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Aqueduct Casino Decision Forthcoming

A decision on the operator of a VLT casino at Aqueduct is forthcoming.

Gov. David Paterson hinted that selection of an Aqueduct video lottery terminal casino operator could come as early as Oct. 1, but sources indicated it could take a little while longer.

In an appearance in Rochester Sept. 30, Paterson was asked by a reporter for an update on the long-stalled casino project, which was first approved by the state in 2001. The governor said he would be speaking with the leaders of the Assembly and Senate Oct. 1 on the issue.

He said the state lottery division and the New York State Racing and Wagering Board have been asked to look at the proposals to see which have “structural defects."

“It may eliminate the number of six applicants who are trying to get that contract, and after that we will choose from who is left. That could happen as soon as tomorrow," Paterson said Sept. 30.

Sources close to Paterson said they don't expect a decision Oct. 1. But officials indicated the process is now on a fast track to betresolved months after a decision was expected.

Officials said negotiators had tentatively narrowed the list to groups led by Manhattan real estate developer SL Green, Las Vegas casino executive Steve Wynn, and Buffalo, N.Y.-based Delaware North.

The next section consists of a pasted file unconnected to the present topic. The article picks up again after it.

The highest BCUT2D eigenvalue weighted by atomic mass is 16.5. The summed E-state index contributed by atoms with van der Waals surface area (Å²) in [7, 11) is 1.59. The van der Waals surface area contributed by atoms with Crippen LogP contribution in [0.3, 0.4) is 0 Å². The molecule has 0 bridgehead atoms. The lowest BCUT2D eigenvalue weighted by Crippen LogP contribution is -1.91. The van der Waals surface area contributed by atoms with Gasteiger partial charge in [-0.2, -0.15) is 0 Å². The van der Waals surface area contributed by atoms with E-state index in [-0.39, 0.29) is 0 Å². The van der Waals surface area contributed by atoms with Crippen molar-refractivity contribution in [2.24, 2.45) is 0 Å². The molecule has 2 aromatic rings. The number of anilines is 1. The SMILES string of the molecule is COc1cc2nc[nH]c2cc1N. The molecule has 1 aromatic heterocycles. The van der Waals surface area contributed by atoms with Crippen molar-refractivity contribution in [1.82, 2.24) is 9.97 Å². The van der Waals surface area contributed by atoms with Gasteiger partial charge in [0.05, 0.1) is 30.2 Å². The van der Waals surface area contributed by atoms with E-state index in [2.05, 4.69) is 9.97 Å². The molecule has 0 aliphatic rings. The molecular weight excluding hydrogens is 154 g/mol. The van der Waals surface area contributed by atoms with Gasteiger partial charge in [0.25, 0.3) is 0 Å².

One source in the state capital said state officials have added Penn National Gaming Inc. to the three entities they identified as having made a final cut list. A PNGI official told The Blood-Horse the company's bid offered the greatest upfront payment to the state--$250 million--of all the bidders, and that it had the cash in the bank to more than make that payment.

The Aqueduct racino has seen numerous false starts over the years, with would-be developers dropping in and out through various legal and financial controversies. The state has estimated it is losing $1 million a day in revenue-sharing proceeds from the casino for every day the facility is not open.

The casino will be home to 4,500 VLTs and would be the only legally operating casino in New York City, posing competition for casinos in both Atlantic City, N.J., and Connecticut. The selection of a casino operator must be made unanimously by the governor and the heads of the Senate and Assembly.